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Let's practice how to graph one-variable and two-variable inequalities and how to determine the symbolic representation of an inequality given a verbal statement.
TEKS Standards and Student Expectations
A(2) Linear functions, equations, and inequalities. The student applies the mathematical process standards when using properties of linear functions to write and represent in multiple ways, with and without technology, linear equations, inequalities, and systems of equations. The student is expected to:
A(2)(C) write linear equations in two variables given a table of values, a graph, and a verbal description
A(2)(H) write linear inequalities in two variables given a table of values, a graph, and a verbal description
Given a problem situation in verbal form, students will write an inequality that can be used to represent the situation.
What words mean less than/less than or equal to?
What words mean greater than/greater than or equal to?
What are the four different inequality symbols and what do they represent?
You may have used algebra to write equations that represent real-world problem situations. Sometimes we need to use algebra to describe situations that may call for a range of solutions instead of one particular solution. When that is the case we can use an inequality to describe the situation instead of an equation.
Consider the number line shown. Remember that on a number line, values increase from left to right.
We use four inequality symbols to represent unequal relationships.
These four inequality symbols can be used to represent relationships.
Clue Words and Inequality Symbols
Clue words may help you determine when you need an inequality instead of an equation. Click on the inequality symbol to see some of clue words that suggest particular inequality conditions.
Determining “Less Than,” “Greater Than,” or “Equal”
One of the biggest challenges you may face when writing inequalities is determining which inequality symbol to use. It is important to underline and/or highlight clue words within your problem to help you determine the symbol needed. Use the chart you copied in the last activity to help.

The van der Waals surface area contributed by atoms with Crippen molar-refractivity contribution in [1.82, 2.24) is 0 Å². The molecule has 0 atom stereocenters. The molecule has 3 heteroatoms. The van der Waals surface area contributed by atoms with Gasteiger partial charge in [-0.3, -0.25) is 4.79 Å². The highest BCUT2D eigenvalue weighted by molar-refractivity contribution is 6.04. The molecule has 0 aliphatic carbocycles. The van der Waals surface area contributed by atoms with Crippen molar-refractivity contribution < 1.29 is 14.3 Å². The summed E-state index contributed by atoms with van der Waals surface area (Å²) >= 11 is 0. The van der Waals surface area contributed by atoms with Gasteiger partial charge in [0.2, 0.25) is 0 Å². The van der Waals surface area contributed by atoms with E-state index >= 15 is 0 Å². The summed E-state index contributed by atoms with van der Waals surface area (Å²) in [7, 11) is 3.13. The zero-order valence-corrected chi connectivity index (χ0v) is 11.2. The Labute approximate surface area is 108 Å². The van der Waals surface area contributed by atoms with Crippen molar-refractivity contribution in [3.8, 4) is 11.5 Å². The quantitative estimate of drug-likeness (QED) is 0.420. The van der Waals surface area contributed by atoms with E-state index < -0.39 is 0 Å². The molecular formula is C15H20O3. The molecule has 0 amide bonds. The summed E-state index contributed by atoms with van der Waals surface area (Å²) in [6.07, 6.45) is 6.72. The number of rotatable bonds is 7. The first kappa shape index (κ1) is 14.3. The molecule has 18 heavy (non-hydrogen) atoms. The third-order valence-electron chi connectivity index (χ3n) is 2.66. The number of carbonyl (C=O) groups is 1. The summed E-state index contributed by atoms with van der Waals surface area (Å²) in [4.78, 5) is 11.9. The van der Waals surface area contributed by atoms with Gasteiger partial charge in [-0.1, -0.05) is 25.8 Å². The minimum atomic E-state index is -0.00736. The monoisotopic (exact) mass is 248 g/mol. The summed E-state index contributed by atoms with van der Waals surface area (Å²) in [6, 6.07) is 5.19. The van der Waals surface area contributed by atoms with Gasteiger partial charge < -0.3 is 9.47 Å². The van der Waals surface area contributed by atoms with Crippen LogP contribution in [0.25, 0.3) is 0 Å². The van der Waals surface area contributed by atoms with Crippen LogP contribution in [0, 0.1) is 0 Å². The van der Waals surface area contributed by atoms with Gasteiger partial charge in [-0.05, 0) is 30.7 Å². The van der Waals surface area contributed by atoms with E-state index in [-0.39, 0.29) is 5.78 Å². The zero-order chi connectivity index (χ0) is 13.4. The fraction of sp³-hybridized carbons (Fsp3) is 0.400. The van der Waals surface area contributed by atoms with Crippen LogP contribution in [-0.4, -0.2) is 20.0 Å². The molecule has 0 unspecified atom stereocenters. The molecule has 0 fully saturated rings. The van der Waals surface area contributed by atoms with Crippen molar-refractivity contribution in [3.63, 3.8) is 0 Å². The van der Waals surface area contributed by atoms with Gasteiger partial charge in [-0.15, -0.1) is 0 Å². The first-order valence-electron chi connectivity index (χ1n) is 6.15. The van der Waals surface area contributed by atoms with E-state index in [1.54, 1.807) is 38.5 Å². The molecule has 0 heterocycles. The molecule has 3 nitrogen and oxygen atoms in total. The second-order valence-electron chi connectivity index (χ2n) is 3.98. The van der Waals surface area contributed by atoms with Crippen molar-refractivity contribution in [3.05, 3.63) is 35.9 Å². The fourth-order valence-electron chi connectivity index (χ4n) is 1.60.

In addition, it will be helpful to think about the following questions:
- How can you tell if a situation involves "less than"?
- How can you tell if a situation involves "greater than"?
- How can you distinguish between situations involving "less than" and situations involving "less than or equal to"?
- How can you distinguish between situations involving "greater than" and situations involving "greater than or equal to"?
Write an inequality representing each of the situations below.
1. Victor plans to walk at least 30 miles in a charity walk-a-thon. He has walked 12 miles so far. Write an inequality to determine how many more miles Victor must walk in order to meet his goal.
2. 12 more than a number is at most 30. Write an inequality to determine the number.
3. Roxanne spent $30 on a shirt at the mall and had no more than $12 left over. Write an inequality to determine the amount of money Roxanne took to the mall.
4. Yvonne earned $12 per hour babysitting last weekend. She worked no less than 30 hours. Write an inequality to determine the amount of money Yvonne earned last weekend.
Writing Inequalities from Problem Situations
You also examined situations that could result in equations written in standard form. Standard form of a linear equation is Ax + By = C. In this representation, A, B, and C are constants that show the relationship between two variables, x and y.
Creating Problem Situations from Inequalities
We know you can write inequalities to describe a given situation, but you can also apply that skill to do the opposite—write a situation to match a given inequality.
Consider the following inequality: y 14x.
This inequality could describe any of the following situations.